In shotgunning, the length of the barrel isn't driven by performance of the projectile, but rather by the fact that it's easier to get hits on target while sighting down a longer tube than a shorter tube.
A lot of medium-to-heavy rifle rounds achieve higher velocity with longer barrels, and that's a function of the slow-burning powders used. Shotguns operate at much lower pressures than rifles, typically 25-30% of rifle pressures - which is why shotgun barrels have relatively thin walls. The powders used for shotgun loads are relatively fast-burning, as well (which is why you find a lot of shotgun powders used for pistol loads), so the powder charge is mostly consumed by the time the projectile reaches even 16 inches or so.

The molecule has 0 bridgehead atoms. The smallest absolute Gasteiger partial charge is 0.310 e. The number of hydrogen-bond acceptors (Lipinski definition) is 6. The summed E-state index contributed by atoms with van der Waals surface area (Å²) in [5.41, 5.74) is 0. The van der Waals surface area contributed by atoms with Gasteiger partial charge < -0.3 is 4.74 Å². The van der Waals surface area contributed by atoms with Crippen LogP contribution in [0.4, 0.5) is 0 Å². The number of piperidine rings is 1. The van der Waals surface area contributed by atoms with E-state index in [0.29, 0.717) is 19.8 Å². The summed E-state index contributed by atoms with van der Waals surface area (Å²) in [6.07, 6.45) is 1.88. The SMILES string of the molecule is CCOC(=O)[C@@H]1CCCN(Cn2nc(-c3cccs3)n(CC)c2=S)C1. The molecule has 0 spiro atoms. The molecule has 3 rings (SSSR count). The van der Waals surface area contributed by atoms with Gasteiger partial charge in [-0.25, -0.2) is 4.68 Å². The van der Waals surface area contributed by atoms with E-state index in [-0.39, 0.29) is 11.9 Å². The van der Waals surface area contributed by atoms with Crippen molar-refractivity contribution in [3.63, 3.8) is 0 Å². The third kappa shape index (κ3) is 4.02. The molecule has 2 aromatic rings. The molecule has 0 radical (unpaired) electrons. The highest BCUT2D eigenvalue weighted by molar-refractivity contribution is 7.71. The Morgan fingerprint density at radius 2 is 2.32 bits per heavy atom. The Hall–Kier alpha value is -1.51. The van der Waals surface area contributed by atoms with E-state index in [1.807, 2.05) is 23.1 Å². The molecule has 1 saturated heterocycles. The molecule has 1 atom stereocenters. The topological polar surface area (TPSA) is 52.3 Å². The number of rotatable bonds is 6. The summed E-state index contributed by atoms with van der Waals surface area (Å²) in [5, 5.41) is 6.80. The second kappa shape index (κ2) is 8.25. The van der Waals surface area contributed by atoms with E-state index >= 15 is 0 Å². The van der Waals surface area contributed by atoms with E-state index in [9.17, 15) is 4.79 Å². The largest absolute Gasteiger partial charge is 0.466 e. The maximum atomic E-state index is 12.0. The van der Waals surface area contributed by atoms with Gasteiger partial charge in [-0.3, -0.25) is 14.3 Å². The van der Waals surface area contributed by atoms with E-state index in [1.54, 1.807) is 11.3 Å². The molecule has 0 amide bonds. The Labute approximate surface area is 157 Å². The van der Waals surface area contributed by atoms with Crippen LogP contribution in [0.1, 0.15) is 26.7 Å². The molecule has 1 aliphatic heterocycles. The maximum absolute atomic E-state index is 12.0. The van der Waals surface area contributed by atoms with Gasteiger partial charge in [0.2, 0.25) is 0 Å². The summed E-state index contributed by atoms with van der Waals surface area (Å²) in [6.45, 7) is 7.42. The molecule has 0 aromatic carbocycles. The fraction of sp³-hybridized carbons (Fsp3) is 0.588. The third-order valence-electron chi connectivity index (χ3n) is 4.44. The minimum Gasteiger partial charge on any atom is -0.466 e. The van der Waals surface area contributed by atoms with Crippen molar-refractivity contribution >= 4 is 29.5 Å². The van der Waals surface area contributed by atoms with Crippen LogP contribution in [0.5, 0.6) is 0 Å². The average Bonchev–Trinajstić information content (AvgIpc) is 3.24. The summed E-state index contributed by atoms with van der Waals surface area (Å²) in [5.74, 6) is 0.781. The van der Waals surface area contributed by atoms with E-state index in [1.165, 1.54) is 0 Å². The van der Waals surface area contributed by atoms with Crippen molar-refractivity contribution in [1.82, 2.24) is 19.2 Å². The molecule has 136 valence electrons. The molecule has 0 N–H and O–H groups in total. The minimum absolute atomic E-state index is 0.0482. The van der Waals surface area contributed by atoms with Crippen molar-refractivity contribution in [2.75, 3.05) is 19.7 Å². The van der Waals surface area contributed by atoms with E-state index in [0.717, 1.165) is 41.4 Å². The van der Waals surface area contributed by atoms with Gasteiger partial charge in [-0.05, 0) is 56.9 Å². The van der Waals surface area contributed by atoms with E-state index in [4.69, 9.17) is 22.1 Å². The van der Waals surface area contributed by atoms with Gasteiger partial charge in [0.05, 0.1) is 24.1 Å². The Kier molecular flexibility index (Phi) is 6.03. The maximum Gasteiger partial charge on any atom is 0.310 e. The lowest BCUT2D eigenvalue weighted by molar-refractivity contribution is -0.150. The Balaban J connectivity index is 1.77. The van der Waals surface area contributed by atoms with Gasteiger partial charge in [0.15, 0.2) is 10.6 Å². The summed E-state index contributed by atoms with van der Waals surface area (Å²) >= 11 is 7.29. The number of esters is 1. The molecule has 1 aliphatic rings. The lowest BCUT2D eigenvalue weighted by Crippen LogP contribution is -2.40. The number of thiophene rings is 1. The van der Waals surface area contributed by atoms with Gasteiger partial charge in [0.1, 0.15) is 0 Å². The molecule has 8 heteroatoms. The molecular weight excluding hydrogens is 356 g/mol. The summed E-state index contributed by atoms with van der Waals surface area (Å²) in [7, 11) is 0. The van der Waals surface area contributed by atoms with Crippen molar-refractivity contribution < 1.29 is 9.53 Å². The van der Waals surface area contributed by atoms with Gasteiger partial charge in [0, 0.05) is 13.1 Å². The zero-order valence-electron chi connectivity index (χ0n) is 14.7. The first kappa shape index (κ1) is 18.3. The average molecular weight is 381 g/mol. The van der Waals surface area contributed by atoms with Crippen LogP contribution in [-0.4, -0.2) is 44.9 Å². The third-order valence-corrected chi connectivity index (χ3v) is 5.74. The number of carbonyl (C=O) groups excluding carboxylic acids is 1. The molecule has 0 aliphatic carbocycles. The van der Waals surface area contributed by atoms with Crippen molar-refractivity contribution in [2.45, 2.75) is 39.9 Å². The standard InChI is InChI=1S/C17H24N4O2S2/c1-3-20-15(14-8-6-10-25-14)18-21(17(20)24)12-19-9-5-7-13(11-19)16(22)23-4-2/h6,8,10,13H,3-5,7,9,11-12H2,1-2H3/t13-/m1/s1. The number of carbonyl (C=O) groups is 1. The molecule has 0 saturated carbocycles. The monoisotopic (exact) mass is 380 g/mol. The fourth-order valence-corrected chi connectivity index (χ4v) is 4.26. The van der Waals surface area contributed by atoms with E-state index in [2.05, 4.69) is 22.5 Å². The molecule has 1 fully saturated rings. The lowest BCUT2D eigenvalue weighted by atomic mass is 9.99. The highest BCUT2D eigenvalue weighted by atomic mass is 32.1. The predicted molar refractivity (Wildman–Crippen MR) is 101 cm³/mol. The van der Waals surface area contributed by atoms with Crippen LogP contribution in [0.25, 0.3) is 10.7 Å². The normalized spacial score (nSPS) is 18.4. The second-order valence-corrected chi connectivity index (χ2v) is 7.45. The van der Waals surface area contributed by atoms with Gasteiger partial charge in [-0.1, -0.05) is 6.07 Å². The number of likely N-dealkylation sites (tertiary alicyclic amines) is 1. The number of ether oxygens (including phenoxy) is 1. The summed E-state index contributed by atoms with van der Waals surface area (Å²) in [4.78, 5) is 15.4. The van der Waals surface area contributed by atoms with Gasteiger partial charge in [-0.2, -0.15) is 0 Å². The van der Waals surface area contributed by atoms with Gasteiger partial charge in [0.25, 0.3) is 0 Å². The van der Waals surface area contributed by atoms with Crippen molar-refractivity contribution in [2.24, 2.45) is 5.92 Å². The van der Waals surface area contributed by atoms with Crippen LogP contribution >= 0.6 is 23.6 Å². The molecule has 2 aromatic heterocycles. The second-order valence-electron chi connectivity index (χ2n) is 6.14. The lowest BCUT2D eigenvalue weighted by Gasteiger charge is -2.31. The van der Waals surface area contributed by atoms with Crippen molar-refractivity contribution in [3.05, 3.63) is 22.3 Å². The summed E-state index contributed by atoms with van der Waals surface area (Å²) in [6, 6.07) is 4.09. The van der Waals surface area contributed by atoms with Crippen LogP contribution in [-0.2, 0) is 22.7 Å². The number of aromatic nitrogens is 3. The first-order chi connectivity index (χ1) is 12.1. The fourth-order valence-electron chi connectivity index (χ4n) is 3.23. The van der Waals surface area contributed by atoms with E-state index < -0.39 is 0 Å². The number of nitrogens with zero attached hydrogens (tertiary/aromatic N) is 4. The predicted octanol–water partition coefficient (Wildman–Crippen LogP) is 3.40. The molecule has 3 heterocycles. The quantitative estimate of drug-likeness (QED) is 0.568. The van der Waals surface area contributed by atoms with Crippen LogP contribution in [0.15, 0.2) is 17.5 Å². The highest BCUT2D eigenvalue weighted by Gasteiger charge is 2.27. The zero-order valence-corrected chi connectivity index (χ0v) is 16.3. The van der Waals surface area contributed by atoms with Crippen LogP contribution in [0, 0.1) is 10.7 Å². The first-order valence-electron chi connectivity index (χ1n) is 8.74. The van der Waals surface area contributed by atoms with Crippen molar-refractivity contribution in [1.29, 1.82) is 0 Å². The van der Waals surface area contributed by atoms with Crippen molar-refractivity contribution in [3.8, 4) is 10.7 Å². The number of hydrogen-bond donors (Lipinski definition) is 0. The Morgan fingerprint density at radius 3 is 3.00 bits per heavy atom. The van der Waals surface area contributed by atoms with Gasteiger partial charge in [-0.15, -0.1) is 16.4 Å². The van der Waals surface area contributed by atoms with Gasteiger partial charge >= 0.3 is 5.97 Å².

Realistically, at some shorter barrel length the load velocity will start to drop off, but that length will probably be in the 12-16 inch range, depending on the load.